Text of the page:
ASA 127th Meeting M.I.T. 1994 June 6-10

5pSP1. Perception of processed speech by the profoundly hearing impaired.

Arjan J. Bosman

Guido F. Smoorenburg

Lab. of Exptl. Audiol., Dept. of Otorhinolaryngol., Univ. Hospital Utrecht, Heidelberglaan 100, NL-3584 CX Utrecht, The Netherlands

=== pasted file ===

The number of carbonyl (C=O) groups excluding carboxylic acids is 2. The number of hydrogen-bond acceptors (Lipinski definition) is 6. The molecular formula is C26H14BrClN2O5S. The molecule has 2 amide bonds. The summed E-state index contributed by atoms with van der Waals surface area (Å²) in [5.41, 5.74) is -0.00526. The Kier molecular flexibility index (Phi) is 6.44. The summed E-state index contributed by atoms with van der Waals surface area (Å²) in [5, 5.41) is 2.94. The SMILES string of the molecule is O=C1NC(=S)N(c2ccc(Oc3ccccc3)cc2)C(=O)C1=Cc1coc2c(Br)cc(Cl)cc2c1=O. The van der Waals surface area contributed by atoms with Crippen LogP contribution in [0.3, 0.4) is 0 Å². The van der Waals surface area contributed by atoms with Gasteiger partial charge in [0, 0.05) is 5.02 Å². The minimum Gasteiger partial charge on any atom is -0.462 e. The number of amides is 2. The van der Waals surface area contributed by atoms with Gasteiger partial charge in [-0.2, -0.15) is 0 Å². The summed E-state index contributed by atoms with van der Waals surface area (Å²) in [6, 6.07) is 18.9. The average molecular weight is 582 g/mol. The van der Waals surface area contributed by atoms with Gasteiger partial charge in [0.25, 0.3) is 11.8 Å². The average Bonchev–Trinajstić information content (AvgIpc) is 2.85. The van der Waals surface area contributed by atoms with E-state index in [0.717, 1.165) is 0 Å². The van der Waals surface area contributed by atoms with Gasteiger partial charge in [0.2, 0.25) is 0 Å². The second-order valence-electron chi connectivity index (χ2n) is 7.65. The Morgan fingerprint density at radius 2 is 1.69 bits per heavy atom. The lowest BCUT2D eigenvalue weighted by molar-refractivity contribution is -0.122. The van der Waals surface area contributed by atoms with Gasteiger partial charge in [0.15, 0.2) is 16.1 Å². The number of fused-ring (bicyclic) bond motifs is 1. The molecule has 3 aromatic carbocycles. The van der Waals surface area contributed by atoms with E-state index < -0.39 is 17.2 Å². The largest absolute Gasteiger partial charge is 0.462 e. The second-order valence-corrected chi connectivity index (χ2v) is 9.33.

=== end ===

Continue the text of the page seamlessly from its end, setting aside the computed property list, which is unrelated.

For many profoundly hearing-impaired speech reading is the most important means of communication; amplified speech may provide, at best, additional information to speech reading. In an attempt to improve audio-visual communication, speech pattern elements that were thought to be most beneficial as a supplement to lip-reading were analyzed. The elements were fundamental frequency (f[sub 0]), voicing, and the first two formants (F[sub 1] and F[sub 2]). With these elements auditory stimuli were pro-duced with different encodings for voiced speech fragments. In the F[sub 1]F[sub 2] encoding both formants were represented by two adjacent harmonics of f[sub 0] around each formant frequency; in the F[sub 1] encoding by two harmonics of f[sub 0] around F[sub 1]. In the f[sub 0] encoding fundamental frequency was encoded as a single sine wave. In all cases white noise was used during voiceless speech. Out of 20 profoundly hearing-impaired subjects, all subjects but one showed a considerable improvement in lipreading scores when supplemented with an auditory stimulus. In most cases highest scores were obtained with the natural speech condition. For four subjects the F[sub 1]-encoded signal provided highest scores. Relations among intelligibility scores and dynamic range, gap detection, and difference limen for frequency will be discussed.